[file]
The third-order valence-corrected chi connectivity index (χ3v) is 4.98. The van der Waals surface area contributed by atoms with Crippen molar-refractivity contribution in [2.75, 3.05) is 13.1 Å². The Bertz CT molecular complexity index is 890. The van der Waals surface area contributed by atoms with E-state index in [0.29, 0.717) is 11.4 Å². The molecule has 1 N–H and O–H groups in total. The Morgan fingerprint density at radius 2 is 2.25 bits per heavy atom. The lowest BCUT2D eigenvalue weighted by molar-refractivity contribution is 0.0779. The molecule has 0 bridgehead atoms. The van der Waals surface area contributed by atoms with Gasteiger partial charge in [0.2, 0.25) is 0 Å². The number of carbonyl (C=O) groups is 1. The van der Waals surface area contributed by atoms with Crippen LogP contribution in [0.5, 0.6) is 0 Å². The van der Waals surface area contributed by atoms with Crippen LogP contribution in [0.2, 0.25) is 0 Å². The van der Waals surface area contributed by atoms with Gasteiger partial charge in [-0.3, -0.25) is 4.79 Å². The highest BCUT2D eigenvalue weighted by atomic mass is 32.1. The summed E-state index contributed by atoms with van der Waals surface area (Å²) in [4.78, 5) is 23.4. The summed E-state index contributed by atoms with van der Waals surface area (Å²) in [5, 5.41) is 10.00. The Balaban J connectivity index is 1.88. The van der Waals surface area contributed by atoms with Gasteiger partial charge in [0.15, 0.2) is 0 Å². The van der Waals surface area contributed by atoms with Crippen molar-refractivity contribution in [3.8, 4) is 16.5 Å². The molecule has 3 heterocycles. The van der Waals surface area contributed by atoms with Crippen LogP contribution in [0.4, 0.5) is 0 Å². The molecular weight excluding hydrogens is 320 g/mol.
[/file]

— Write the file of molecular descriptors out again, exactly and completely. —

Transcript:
The third-order valence-corrected chi connectivity index (χ3v) is 4.98. The van der Waals surface area contributed by atoms with Crippen molar-refractivity contribution in [2.75, 3.05) is 13.1 Å². The Bertz CT molecular complexity index is 890. The van der Waals surface area contributed by atoms with E-state index in [0.29, 0.717) is 11.4 Å². The molecule has 1 N–H and O–H groups in total. The Morgan fingerprint density at radius 2 is 2.25 bits per heavy atom. The lowest BCUT2D eigenvalue weighted by molar-refractivity contribution is 0.0779. The molecule has 0 bridgehead atoms. The van der Waals surface area contributed by atoms with Gasteiger partial charge in [0.2, 0.25) is 0 Å². The number of carbonyl (C=O) groups is 1. The van der Waals surface area contributed by atoms with Crippen LogP contribution in [0.5, 0.6) is 0 Å². The van der Waals surface area contributed by atoms with Crippen LogP contribution in [0.2, 0.25) is 0 Å². The van der Waals surface area contributed by atoms with Gasteiger partial charge in [-0.3, -0.25) is 4.79 Å². The highest BCUT2D eigenvalue weighted by atomic mass is 32.1. The summed E-state index contributed by atoms with van der Waals surface area (Å²) in [4.78, 5) is 23.4. The summed E-state index contributed by atoms with van der Waals surface area (Å²) in [5, 5.41) is 10.00. The Balaban J connectivity index is 1.88. The van der Waals surface area contributed by atoms with Gasteiger partial charge in [0.15, 0.2) is 0 Å². The van der Waals surface area contributed by atoms with Crippen molar-refractivity contribution in [3.8, 4) is 16.5 Å². The molecule has 3 heterocycles. The van der Waals surface area contributed by atoms with Crippen LogP contribution in [0.4, 0.5) is 0 Å². The molecular weight excluding hydrogens is 320 g/mol.